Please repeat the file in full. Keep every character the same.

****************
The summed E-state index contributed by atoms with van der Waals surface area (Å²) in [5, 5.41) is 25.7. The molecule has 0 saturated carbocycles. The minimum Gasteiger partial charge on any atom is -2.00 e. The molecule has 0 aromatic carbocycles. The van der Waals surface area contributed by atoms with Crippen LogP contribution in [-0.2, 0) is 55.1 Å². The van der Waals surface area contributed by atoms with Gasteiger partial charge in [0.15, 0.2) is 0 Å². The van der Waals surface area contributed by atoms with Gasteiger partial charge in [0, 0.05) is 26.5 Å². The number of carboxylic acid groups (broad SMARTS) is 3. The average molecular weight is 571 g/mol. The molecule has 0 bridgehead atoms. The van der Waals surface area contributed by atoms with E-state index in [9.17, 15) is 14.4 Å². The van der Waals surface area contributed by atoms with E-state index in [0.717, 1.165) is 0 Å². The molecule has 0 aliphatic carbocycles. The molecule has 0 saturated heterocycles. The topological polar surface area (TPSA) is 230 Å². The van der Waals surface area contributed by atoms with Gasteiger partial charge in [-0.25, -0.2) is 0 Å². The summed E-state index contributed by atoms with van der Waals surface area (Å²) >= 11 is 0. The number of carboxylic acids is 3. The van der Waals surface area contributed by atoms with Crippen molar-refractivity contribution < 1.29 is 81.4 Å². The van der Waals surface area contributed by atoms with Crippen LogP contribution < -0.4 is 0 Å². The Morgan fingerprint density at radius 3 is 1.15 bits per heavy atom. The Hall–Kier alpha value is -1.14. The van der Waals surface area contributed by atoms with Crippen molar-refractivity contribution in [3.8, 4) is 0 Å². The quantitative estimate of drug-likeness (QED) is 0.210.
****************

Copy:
The summed E-state index contributed by atoms with van der Waals surface area (Å²) in [5, 5.41) is 25.7. The molecule has 0 saturated carbocycles. The minimum Gasteiger partial charge on any atom is -2.00 e. The molecule has 0 aromatic carbocycles. The van der Waals surface area contributed by atoms with Crippen LogP contribution in [-0.2, 0) is 55.1 Å². The van der Waals surface area contributed by atoms with Gasteiger partial charge in [0.15, 0.2) is 0 Å². The van der Waals surface area contributed by atoms with Gasteiger partial charge in [0, 0.05) is 26.5 Å². The number of carboxylic acid groups (broad SMARTS) is 3. The average molecular weight is 571 g/mol. The molecule has 0 bridgehead atoms. The van der Waals surface area contributed by atoms with E-state index in [9.17, 15) is 14.4 Å². The van der Waals surface area contributed by atoms with E-state index in [0.717, 1.165) is 0 Å². The molecule has 0 aliphatic carbocycles. The molecule has 0 saturated heterocycles. The topological polar surface area (TPSA) is 230 Å². The van der Waals surface area contributed by atoms with Gasteiger partial charge in [-0.25, -0.2) is 0 Å². The summed E-state index contributed by atoms with van der Waals surface area (Å²) >= 11 is 0. The number of carboxylic acids is 3. The van der Waals surface area contributed by atoms with Crippen molar-refractivity contribution < 1.29 is 81.4 Å². The van der Waals surface area contributed by atoms with Crippen LogP contribution < -0.4 is 0 Å². The Morgan fingerprint density at radius 3 is 1.15 bits per heavy atom. The Hall–Kier alpha value is -1.14. The van der Waals surface area contributed by atoms with Crippen molar-refractivity contribution in [3.8, 4) is 0 Å². The quantitative estimate of drug-likeness (QED) is 0.210.